nav search
Data Centre Software Security DevOps Business Personal Tech Science Emergent Tech Bootnotes
BOFH
Lectures

back to article
Big Tech turns saboteur to cripple new California privacy law in private

Stop

Private Piracy, Arrr

"Big California Tech", saving the world from unprofitable data emissions.

16
0
Silver badge

Re: Private Piracy, Arrr

Ironic that Silicon Valley is in California. I wonder if that means that several companies would reimplant to other states where they are slightly less eco-friendly and far more open to large backhanders.

Aren't there any companies in Silicon Valley capable of producing a non-advertising based search engine. Something that doesn't use Google as the back end?

10
0
Silver badge

Re: Private Piracy, Arrr

Aren't there any companies in Silicon Valley capable of producing a non-advertising based search engine.

We used to have those, but in today's world, how would they pay the developers and then the ISP bill? There's no incentive to do things for "free" anymore.

3
0
404
Silver badge

Re: Private Piracy, Arrr

'There's no incentive to do things for "free" anymore'

Spite and anger work well - the rest is details.

14
0
Silver badge
Pirate

Re: Private Piracy, Arrr

There's no incentive to do things for "free" anymore

That is a very important thought behind Open Source. A lot of people got together to make everything from operating systems (linux and others) to software that can be used in offices (Open Office).

Some people manage to make profits from Open Source but you can still get it free despite a lot of work by Fat Cats and their friends.

7
0
Anonymous Coward

Re: Private Piracy, Arrr

Some people manage to make profits from Open Source but you can still get it free despite a lot of work by Fat Cats and their friends.

If not, it may fork. I'm looking at SugerCRM vs SuiteCRM in the context, if it wasn't for every version update screwing over the theme setting (at least in my tests, but IU'm just experimenting).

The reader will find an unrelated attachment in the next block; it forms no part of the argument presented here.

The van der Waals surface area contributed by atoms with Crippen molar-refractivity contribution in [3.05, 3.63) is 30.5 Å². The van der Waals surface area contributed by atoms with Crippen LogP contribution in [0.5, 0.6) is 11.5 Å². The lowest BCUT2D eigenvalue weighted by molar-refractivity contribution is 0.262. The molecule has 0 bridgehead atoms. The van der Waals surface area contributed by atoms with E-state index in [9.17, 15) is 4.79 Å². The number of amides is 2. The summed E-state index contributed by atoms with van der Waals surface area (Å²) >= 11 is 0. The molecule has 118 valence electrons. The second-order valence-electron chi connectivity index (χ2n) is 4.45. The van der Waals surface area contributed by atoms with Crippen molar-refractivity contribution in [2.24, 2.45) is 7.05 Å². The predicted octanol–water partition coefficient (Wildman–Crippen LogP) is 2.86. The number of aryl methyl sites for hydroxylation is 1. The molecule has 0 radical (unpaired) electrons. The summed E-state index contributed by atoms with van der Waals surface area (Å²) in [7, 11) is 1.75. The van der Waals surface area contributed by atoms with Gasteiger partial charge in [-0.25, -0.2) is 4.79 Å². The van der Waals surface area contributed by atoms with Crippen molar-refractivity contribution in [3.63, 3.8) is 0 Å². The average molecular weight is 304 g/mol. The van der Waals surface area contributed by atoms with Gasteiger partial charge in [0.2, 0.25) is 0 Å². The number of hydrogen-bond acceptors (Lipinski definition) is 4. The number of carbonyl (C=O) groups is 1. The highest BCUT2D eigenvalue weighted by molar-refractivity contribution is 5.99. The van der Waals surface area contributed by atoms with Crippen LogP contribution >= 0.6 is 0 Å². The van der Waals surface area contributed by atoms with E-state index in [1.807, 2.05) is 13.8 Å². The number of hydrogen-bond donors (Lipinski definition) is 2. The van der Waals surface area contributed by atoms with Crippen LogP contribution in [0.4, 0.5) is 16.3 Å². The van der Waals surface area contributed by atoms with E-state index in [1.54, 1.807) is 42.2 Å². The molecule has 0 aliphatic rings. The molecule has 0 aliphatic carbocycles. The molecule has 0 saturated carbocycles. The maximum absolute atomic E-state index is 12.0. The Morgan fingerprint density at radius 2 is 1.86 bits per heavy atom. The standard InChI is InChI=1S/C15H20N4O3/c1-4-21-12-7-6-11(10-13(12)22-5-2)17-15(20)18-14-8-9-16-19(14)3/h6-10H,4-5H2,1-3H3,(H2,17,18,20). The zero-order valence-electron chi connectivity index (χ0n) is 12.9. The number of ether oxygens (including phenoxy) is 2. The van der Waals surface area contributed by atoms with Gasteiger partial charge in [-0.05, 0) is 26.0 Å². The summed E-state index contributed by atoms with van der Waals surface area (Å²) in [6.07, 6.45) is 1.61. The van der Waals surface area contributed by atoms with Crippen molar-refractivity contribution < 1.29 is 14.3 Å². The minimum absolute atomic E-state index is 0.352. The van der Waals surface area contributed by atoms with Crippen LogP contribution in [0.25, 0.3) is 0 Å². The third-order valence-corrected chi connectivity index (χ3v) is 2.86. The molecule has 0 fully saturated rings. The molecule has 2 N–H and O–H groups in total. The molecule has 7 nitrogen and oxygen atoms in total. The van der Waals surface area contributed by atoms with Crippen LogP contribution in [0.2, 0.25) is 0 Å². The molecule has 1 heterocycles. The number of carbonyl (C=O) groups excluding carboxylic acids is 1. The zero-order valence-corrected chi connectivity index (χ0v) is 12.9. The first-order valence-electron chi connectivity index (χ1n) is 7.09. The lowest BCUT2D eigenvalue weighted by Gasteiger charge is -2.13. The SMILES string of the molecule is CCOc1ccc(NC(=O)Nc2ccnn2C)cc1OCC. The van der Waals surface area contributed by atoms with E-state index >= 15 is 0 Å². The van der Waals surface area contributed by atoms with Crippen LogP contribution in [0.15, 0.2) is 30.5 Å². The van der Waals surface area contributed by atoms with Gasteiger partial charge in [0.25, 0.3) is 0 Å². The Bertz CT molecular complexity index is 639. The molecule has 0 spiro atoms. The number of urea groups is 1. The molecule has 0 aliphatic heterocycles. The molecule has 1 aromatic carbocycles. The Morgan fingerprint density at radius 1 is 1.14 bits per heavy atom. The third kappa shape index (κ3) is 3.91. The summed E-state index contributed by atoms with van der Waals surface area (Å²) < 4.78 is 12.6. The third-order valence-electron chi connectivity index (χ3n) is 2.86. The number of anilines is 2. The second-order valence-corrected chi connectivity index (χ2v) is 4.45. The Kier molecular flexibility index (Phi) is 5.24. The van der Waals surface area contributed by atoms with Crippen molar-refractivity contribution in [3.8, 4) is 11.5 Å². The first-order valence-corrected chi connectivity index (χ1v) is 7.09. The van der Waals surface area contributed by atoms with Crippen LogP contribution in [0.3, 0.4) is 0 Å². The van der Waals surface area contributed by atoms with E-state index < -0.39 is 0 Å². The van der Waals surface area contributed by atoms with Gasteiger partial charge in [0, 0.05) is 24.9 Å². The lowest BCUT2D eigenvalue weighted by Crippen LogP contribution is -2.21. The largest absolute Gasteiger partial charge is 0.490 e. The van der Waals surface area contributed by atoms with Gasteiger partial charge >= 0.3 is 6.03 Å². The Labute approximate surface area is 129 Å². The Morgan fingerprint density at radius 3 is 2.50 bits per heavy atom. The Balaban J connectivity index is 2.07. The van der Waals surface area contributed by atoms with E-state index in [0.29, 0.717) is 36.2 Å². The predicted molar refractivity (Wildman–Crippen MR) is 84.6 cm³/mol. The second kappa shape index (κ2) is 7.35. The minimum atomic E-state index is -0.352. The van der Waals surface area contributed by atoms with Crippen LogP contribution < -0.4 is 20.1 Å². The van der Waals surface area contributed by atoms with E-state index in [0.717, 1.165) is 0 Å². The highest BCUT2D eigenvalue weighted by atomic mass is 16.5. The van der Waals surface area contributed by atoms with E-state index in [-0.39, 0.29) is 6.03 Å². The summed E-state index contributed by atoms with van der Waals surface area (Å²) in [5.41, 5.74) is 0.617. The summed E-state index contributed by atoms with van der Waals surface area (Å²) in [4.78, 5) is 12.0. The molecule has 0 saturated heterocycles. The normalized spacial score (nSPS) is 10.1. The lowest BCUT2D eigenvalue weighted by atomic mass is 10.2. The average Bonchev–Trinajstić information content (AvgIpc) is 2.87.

That said, I am quite happy to pay for the project or where someone adds value. LibreOffice is a prime example in this, for some as yet unidentified reason they flat out refuse to use the mechanism in MacOS that makes it very easy to enter accented characters that are not on the keyboard (you hold down the key, and a little menu pops up where you can select the required accent - in LibreOffice you just get auto-repeat which is counter-intuitive for the platform and, frankly, f*cking useless). Enter NeoOffice which costs a tiny bit of money but does do it right (alongside some other MacOS specific tweaks), so the sheer saving in productivity from AND avoiding Microsoft's accursed ribbon AND avoiding the not-invented-here LibreOffice non-acceptance of a labour saving character entry method is well worth the peanuts that the NeoOffice guy charges. IMHO he could charge twice as much and I'd still pay it.

That's why Open Source has enterprise value. You can take balance budget versus convenience and risk, and as long as you also contribute to the eco system (allowing devs to work on FOSS projects, or helping the projects you use along with financial contributions) you are basically helping yourself by helping others.

5
0
Silver badge
Coat

Re: Private Piracy, Arrr

AND avoiding Microsoft's accursed ribbon